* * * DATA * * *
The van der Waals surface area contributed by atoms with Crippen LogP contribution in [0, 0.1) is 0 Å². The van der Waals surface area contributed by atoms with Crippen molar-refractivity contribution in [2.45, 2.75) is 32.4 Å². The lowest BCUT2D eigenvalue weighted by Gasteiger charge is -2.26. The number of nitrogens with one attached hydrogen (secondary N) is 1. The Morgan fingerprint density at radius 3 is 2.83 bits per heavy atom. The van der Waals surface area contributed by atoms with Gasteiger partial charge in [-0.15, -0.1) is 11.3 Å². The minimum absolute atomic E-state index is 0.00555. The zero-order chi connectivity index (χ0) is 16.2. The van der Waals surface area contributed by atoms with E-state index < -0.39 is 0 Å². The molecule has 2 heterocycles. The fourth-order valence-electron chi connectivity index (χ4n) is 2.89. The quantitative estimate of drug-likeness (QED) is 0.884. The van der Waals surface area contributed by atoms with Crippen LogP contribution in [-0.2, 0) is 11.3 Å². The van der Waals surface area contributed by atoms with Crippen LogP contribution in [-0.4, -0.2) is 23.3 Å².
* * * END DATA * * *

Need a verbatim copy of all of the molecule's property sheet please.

The van der Waals surface area contributed by atoms with Crippen LogP contribution in [0, 0.1) is 0 Å². The van der Waals surface area contributed by atoms with Crippen molar-refractivity contribution in [2.45, 2.75) is 32.4 Å². The lowest BCUT2D eigenvalue weighted by Gasteiger charge is -2.26. The number of nitrogens with one attached hydrogen (secondary N) is 1. The Morgan fingerprint density at radius 3 is 2.83 bits per heavy atom. The van der Waals surface area contributed by atoms with Gasteiger partial charge in [-0.15, -0.1) is 11.3 Å². The minimum absolute atomic E-state index is 0.00555. The zero-order chi connectivity index (χ0) is 16.2. The van der Waals surface area contributed by atoms with E-state index < -0.39 is 0 Å². The molecule has 2 heterocycles. The fourth-order valence-electron chi connectivity index (χ4n) is 2.89. The quantitative estimate of drug-likeness (QED) is 0.884. The van der Waals surface area contributed by atoms with Crippen LogP contribution in [-0.2, 0) is 11.3 Å². The van der Waals surface area contributed by atoms with Crippen LogP contribution in [-0.4, -0.2) is 23.3 Å².